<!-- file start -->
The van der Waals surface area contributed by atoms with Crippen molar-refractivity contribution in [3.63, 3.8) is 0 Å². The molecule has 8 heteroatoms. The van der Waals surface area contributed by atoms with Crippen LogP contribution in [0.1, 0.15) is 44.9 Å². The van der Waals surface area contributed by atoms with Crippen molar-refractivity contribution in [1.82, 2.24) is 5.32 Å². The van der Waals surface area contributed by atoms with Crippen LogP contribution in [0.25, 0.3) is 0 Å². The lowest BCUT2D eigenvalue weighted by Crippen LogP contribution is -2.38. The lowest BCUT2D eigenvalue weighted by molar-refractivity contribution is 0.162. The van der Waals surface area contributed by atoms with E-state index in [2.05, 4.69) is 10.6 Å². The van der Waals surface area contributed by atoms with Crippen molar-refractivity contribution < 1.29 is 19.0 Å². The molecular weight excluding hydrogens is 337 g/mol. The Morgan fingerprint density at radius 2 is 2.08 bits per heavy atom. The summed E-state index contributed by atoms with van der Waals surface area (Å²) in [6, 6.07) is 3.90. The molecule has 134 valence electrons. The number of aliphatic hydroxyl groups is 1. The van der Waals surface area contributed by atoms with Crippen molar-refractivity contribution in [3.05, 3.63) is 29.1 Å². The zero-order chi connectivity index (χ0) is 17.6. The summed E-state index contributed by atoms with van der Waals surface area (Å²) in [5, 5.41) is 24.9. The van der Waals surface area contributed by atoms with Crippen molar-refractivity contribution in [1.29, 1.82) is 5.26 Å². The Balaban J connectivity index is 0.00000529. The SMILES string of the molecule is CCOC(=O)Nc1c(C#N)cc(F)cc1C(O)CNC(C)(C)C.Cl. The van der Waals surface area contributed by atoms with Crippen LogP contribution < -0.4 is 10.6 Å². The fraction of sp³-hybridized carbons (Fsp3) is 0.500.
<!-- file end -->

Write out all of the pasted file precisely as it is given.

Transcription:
The van der Waals surface area contributed by atoms with Crippen molar-refractivity contribution in [3.63, 3.8) is 0 Å². The molecule has 8 heteroatoms. The van der Waals surface area contributed by atoms with Crippen LogP contribution in [0.1, 0.15) is 44.9 Å². The van der Waals surface area contributed by atoms with Crippen molar-refractivity contribution in [1.82, 2.24) is 5.32 Å². The van der Waals surface area contributed by atoms with Crippen LogP contribution in [0.25, 0.3) is 0 Å². The lowest BCUT2D eigenvalue weighted by Crippen LogP contribution is -2.38. The lowest BCUT2D eigenvalue weighted by molar-refractivity contribution is 0.162. The van der Waals surface area contributed by atoms with E-state index in [2.05, 4.69) is 10.6 Å². The van der Waals surface area contributed by atoms with Crippen molar-refractivity contribution < 1.29 is 19.0 Å². The molecular weight excluding hydrogens is 337 g/mol. The Morgan fingerprint density at radius 2 is 2.08 bits per heavy atom. The summed E-state index contributed by atoms with van der Waals surface area (Å²) in [6, 6.07) is 3.90. The molecule has 134 valence electrons. The number of aliphatic hydroxyl groups is 1. The van der Waals surface area contributed by atoms with Crippen molar-refractivity contribution in [3.05, 3.63) is 29.1 Å². The zero-order chi connectivity index (χ0) is 17.6. The summed E-state index contributed by atoms with van der Waals surface area (Å²) in [5, 5.41) is 24.9. The van der Waals surface area contributed by atoms with Crippen molar-refractivity contribution in [1.29, 1.82) is 5.26 Å². The Balaban J connectivity index is 0.00000529. The SMILES string of the molecule is CCOC(=O)Nc1c(C#N)cc(F)cc1C(O)CNC(C)(C)C.Cl. The van der Waals surface area contributed by atoms with Crippen LogP contribution < -0.4 is 10.6 Å². The fraction of sp³-hybridized carbons (Fsp3) is 0.500.